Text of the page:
Collective Flow of Ideas: Collaborative problem solving in support of a Spanish for Healthcare Professionals program.

Concurrent Session 10

Brief Abstract

Through a collaborative design-based research process, learners, teachers, instructional designers, and content experts have contributed to the development of a Virtual Patient Based Learning Model that blends online language learning, cultural competency, and community engagement in support of a medical Spanish language program for healthcare professionals.

Presenters

Marine biologist turned Instructional Designer, I thrive on the challenges, creativity, and the never-ending flow of new ideas that my profession seems to wash onto my shores. On the side, I have written books on web design and have taught at Portland State University. Currently, I am involved in my Master's Thesis project focused on the design and implementation of a voice-enabled virtual patient system for the Spanish for Healthcare Professionals program at Pacific University.

Extended Abstract

In many communities, people of Spanish speaking origin with limited English proficiency represent a growing demographic which presents language and cultural barriers that impact their access to quality healthcare and patient safety. The promotion of direct bilingual interaction and cultural competency between healthcare providers and their patients is the best-desired outcome to reduce these healthcare inequities. The goal of this project is to provide innovative Spanish language instruction to healthcare professionals through the development of meaningful solutions to second language learning challenges.

On its own, second language instruction presents many challenges to teaching and learning. These problems are magnified in complex healthcare educational environments where students, a) have varying levels of Spanish knowledge, b) come from mixed graduate and undergraduate programs spanning eight clinical and administrative healthcare disciplines, c) have little time with demanding curriculums and clinical rotations in addition to family and job responsibilities, d) face strong motivation and anxiety challenges that inhibit second language learning, and e) find difficulty connecting course topic relevance with the work they do in their practices.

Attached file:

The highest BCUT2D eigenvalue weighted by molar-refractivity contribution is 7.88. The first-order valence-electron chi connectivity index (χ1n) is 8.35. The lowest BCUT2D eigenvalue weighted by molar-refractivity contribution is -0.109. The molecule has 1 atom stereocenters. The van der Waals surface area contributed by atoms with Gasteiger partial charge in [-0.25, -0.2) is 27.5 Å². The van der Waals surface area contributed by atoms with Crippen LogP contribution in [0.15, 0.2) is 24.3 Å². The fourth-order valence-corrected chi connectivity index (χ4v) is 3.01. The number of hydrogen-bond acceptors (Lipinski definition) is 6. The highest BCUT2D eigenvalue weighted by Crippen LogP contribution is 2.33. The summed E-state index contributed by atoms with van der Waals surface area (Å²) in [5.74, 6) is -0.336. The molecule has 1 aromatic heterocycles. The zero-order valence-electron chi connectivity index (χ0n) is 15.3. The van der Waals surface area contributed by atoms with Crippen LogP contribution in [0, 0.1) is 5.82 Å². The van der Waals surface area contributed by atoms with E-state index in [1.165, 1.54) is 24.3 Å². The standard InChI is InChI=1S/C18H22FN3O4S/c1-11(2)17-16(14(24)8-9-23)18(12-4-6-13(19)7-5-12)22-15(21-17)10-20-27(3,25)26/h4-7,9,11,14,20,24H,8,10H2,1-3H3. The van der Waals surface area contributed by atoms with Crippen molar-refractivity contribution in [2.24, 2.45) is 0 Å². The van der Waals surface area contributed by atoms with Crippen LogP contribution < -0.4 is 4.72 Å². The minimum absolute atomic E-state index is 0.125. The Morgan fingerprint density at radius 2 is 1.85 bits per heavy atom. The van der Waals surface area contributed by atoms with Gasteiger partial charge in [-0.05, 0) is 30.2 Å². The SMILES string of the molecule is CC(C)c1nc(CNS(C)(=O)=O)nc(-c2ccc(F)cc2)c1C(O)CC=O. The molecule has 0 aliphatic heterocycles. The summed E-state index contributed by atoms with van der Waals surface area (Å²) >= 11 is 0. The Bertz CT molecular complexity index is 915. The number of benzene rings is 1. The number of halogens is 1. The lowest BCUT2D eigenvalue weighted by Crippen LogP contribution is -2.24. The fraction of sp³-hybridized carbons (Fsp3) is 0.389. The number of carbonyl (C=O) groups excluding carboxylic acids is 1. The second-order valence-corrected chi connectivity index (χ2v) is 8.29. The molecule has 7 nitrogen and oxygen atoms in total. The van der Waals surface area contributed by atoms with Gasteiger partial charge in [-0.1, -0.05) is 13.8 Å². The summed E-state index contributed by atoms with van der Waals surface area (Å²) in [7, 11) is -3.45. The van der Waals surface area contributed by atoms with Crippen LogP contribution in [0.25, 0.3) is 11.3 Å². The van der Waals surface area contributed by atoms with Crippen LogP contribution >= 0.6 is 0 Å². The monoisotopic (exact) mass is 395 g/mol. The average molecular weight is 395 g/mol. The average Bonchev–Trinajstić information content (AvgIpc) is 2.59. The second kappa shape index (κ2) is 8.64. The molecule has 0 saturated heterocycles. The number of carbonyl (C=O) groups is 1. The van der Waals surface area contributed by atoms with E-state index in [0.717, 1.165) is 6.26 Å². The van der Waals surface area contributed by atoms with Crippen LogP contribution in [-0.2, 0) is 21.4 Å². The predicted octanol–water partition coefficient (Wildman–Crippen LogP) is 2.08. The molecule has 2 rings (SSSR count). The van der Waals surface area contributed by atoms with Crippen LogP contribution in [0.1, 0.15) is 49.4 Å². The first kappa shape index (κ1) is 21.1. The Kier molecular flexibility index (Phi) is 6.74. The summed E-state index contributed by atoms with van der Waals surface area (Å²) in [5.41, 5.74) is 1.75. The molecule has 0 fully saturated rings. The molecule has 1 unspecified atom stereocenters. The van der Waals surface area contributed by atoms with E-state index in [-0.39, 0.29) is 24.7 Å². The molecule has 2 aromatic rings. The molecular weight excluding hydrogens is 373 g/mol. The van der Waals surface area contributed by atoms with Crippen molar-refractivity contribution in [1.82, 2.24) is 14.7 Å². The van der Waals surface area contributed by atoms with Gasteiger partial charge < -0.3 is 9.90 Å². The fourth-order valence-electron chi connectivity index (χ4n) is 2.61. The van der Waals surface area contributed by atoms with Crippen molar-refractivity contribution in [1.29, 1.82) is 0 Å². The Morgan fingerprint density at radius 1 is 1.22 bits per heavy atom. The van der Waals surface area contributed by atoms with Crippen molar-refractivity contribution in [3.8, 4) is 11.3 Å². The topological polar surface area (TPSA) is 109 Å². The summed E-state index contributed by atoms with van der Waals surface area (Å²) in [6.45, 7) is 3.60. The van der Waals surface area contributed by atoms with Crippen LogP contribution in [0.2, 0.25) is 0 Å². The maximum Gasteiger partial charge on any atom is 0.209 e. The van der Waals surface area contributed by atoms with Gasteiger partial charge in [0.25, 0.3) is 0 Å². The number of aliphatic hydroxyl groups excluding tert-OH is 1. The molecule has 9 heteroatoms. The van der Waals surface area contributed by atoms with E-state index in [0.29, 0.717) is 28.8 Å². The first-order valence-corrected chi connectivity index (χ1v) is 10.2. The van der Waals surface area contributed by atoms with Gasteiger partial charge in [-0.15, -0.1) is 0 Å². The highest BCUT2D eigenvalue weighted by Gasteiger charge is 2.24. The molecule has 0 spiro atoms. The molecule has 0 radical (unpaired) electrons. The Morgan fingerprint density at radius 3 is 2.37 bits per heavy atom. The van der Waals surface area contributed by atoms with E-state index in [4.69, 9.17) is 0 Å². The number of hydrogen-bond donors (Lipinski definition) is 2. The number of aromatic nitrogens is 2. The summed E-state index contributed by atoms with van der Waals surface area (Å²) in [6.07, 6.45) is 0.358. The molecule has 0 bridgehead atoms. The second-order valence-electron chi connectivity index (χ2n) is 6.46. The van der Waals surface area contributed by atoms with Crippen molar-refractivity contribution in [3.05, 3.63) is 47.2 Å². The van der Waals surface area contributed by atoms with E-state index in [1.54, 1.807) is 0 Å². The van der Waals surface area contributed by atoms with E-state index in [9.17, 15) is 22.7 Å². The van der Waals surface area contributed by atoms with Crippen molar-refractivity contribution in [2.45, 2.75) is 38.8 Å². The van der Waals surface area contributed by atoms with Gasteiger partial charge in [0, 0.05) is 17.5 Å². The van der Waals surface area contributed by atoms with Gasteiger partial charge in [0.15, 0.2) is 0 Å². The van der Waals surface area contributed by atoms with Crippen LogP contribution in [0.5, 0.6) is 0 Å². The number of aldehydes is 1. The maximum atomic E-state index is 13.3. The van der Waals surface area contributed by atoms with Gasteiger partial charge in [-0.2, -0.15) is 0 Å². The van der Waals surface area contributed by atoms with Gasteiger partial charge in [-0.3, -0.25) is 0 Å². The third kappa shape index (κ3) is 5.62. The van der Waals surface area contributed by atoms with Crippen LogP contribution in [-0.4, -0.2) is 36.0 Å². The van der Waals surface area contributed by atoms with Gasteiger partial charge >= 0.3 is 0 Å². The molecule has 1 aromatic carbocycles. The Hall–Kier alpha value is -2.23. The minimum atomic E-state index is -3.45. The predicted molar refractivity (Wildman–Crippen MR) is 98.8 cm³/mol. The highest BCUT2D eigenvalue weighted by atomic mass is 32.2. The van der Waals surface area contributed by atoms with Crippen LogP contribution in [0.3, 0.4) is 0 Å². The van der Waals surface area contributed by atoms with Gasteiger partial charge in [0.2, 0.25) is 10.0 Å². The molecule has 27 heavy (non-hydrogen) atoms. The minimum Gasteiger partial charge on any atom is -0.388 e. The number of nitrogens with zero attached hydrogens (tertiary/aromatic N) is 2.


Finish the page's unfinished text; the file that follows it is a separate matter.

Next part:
Through a collaborative design-based research process, learners, teachers, instructional designers, and content experts contributed to the development of a Virtual Patient Based Learning Model to improve second language learning for medical professional students through the benefits of low stakes/low anxiety practice environments, modeled communication, individualized learning experiences, creative grammar, and opportunities for community engagement. In this process, healthcare students explore core communication concepts, practice with voice-enabled Spanish-speaking virtual patients, and then connect practiced communication skills in a clinical or community healthcare setting.

Further work continues with a focus on building interdisciplinary cross-curriculum connections, incorporating community organizations into classroom activities, study abroad opportunities, and the exploration of new learning practices that support communities of inquiry and authentic learning experiences.